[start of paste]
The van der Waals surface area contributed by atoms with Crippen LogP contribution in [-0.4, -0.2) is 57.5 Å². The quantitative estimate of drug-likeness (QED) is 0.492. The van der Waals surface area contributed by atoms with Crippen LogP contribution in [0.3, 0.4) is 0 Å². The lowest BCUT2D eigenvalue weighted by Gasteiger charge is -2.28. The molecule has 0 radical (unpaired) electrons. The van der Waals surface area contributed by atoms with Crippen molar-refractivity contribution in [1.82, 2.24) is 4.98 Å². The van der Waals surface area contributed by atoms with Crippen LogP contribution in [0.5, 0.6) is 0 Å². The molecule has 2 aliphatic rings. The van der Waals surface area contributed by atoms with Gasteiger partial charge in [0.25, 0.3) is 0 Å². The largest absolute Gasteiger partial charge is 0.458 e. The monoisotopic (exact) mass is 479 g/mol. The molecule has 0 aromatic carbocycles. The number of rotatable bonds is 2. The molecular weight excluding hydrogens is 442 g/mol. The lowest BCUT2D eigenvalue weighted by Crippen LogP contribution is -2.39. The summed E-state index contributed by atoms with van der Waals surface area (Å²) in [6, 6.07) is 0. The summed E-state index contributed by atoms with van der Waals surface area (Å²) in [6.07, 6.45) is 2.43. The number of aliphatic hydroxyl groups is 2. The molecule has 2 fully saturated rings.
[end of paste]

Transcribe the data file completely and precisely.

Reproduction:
The van der Waals surface area contributed by atoms with Crippen LogP contribution in [-0.4, -0.2) is 57.5 Å². The quantitative estimate of drug-likeness (QED) is 0.492. The van der Waals surface area contributed by atoms with Crippen LogP contribution in [0.3, 0.4) is 0 Å². The lowest BCUT2D eigenvalue weighted by Gasteiger charge is -2.28. The molecule has 0 radical (unpaired) electrons. The van der Waals surface area contributed by atoms with Crippen molar-refractivity contribution in [1.82, 2.24) is 4.98 Å². The van der Waals surface area contributed by atoms with Crippen LogP contribution in [0.5, 0.6) is 0 Å². The molecule has 2 aliphatic rings. The van der Waals surface area contributed by atoms with Gasteiger partial charge in [0.25, 0.3) is 0 Å². The largest absolute Gasteiger partial charge is 0.458 e. The monoisotopic (exact) mass is 479 g/mol. The molecule has 0 aromatic carbocycles. The number of rotatable bonds is 2. The molecular weight excluding hydrogens is 442 g/mol. The lowest BCUT2D eigenvalue weighted by Crippen LogP contribution is -2.39. The summed E-state index contributed by atoms with van der Waals surface area (Å²) in [6, 6.07) is 0. The summed E-state index contributed by atoms with van der Waals surface area (Å²) in [6.07, 6.45) is 2.43. The number of aliphatic hydroxyl groups is 2. The molecule has 2 fully saturated rings.